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“Please, please keep me safe all through the night.”

I left the screening for Funny Games around noon, and I turned on my iPod once I got in the car. None of the shuffled songs seemed to meet my fancy, but after a minute, I heard something familiar:

“Why don’t we do it in the road?
Why don’t we do it in the road?
No one really watching us,
Why don’t we do it in the road?”

The driving beat and the bright lyrics set a stark contrast from the darkness of the movie I had just watched, yet I couldn’t help but realize how appropriate these words are in the context of the film. A yearning, a begging for an answer and a search for catharsis exist in both the film and the song.

Ann (Naomi Watts), her husband George (Tim Roth), and their son Georgie (Devon Gearhart) take a trip to the countryside for a vacation. Their idyllic vacation-home soon becomes a den of both physical and psychological torture at the hands of two supposed neighbors, Paul and Peter (Michael Pitt and Brady Corbet). Everyone is fantastic in their roles, especially Pitt and Gearhart. Just watch the scene when Georgie points a gun at Paul with noise-rock playing in the background. It’s almost too chilling.

The brilliant Austrian director Michael Haneke (The Piano Teacher, Caché) remakes his great 1997 film, which deals with media and the audience’s reaction. Despite being a shot-by shot remake, the more recent version contrasts wonderfully with the older one. The audience feels a certain distance from Ann and George because they are played by two big actors (Watts and Roth) in the new Funny Games as opposed to the Austrian original, whose actors are practically unknown in the States. The actors handle their characters differently enough from those in the previous version to keep the movie from feeling like a retread.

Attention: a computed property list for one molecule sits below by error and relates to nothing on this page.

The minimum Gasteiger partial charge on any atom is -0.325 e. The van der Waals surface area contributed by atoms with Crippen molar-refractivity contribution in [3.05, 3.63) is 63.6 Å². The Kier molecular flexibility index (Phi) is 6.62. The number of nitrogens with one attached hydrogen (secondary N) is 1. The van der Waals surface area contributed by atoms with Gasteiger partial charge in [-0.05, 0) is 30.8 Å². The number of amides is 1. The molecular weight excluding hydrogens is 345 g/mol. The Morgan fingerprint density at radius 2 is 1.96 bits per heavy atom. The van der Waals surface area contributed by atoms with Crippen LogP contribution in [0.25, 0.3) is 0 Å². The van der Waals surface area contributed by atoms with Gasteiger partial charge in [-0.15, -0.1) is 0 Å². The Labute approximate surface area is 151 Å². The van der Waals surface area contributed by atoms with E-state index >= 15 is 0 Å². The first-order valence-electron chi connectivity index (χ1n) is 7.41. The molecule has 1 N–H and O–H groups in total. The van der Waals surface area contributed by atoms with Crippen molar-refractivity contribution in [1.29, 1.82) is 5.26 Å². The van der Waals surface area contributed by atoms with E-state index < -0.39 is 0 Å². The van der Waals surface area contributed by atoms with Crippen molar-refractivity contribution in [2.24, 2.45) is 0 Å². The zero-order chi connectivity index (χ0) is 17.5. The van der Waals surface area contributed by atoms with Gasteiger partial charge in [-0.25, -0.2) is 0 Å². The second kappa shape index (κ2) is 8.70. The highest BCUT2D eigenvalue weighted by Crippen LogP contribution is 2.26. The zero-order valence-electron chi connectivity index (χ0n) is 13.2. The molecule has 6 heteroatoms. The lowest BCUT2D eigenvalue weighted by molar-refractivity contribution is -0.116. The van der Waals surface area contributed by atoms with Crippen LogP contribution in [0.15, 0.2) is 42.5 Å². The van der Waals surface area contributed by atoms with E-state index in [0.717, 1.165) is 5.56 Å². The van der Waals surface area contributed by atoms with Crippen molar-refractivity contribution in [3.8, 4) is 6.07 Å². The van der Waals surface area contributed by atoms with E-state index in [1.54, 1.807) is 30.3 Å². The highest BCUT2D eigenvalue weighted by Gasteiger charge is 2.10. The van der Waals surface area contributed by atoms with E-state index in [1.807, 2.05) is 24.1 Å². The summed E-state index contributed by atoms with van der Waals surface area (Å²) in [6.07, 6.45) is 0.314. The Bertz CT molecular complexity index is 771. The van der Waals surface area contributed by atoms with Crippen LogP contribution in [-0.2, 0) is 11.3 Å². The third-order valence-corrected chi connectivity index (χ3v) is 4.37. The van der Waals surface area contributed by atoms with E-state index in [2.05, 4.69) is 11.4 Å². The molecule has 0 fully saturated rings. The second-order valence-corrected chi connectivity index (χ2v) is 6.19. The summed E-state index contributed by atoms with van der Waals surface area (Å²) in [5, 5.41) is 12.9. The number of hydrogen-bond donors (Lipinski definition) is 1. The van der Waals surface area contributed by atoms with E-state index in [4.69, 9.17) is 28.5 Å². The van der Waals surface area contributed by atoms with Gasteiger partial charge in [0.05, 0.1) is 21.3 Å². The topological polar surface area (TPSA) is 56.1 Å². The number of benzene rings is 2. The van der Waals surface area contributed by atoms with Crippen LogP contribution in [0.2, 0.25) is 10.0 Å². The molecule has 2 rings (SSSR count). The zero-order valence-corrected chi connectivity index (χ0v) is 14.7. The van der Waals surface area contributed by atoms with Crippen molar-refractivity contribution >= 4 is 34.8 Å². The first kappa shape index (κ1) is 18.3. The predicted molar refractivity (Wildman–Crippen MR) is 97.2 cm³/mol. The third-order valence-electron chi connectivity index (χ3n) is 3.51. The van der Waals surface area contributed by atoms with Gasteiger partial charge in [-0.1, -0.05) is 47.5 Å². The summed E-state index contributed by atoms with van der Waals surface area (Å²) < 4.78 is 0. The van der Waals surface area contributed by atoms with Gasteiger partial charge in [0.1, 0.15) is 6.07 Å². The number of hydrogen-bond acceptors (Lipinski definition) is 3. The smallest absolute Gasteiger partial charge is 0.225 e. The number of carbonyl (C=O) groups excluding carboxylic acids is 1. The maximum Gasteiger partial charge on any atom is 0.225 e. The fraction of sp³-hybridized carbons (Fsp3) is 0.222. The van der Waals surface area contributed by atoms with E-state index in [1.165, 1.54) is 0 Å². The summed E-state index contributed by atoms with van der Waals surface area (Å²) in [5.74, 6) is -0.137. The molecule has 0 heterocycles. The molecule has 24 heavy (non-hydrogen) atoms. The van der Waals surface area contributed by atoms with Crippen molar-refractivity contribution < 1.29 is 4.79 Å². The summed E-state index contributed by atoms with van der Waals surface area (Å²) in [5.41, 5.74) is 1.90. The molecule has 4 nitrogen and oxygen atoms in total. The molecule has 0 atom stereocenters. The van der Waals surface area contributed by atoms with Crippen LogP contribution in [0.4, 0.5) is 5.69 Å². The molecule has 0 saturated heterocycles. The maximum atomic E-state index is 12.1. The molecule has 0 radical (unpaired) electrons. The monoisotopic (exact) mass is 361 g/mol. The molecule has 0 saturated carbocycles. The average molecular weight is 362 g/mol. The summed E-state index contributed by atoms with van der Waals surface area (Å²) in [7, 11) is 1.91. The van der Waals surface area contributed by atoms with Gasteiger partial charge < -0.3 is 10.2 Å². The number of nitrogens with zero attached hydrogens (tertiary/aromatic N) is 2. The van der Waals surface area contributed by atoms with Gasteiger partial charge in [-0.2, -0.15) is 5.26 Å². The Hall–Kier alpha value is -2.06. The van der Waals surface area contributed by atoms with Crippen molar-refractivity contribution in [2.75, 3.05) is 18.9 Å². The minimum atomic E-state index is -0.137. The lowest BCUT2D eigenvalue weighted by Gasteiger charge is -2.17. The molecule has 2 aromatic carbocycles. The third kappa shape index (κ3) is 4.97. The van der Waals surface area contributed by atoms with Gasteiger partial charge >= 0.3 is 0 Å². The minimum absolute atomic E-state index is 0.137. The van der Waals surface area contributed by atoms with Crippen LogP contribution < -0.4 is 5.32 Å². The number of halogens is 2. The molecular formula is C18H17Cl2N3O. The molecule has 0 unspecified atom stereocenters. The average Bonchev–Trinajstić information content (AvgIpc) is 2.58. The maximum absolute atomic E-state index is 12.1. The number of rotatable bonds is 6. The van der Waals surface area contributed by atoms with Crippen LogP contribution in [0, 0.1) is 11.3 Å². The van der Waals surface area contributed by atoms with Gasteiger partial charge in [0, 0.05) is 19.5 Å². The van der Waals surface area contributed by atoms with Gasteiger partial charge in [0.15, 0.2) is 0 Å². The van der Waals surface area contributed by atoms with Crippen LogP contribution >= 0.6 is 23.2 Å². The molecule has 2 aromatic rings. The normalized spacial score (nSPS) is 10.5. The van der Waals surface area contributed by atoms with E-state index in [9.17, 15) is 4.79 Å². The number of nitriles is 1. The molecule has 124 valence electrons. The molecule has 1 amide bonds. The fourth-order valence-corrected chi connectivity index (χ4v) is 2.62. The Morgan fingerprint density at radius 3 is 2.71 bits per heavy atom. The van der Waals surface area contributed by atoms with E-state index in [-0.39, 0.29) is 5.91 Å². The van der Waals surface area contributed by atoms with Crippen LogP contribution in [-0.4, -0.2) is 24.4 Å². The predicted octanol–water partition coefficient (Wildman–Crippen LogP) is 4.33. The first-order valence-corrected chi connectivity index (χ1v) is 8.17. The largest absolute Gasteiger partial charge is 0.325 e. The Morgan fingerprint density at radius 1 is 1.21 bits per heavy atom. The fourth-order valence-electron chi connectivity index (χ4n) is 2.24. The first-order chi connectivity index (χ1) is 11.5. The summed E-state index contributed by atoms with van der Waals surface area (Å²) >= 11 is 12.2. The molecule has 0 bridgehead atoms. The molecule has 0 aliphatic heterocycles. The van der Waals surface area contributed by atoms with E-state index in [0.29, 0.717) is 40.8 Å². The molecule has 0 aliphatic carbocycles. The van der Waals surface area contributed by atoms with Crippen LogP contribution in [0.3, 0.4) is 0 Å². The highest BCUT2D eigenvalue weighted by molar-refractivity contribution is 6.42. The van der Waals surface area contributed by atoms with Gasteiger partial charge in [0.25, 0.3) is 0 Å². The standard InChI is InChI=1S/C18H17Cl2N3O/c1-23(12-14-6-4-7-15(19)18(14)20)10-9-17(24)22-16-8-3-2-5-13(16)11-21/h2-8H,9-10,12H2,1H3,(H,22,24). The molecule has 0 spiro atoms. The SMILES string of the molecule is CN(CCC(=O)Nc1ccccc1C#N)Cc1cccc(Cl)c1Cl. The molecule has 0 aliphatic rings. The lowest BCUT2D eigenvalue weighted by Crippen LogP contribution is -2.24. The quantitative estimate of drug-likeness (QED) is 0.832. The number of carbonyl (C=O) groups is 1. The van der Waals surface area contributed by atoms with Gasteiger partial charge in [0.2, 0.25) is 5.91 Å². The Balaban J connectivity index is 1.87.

Haneke has said that he intends to “torture” rather than “entertain” the audience. It’s a great idea, considering how so many contemporary American directors (Quentin Tarantino, for one) try to use violence as a means of entertainment. Funny Games isn’t torturous in terms of being bad (like the recent 10,000 B.C.) but in terms of showing what violence is like. Even though the events are faked, one character asks, “If violence is real in your mind, is that the same thing as it being real?” Think of people who are dying to see the next installment of the infamous Faces of Death series or recent “torture porn” films like Hostel or Saw. Whether the violence is real or not doesn’t matter: if people are getting off on bloodshed or the degradation of others, something is wrong.

Even though the film has been getting both flattering and appalling reviews, any fan of the original (or of Michael Haneke, for that matter) should find something to enjoy about Funny Games (though it certainly is a love-it-or-hate-it affair). Sure, it’s pretentious and reflexive and contradictory. This consistent balancing act is what keeps Funny Games interesting, though, and the film deserves very high marks.

Rating: 8/10


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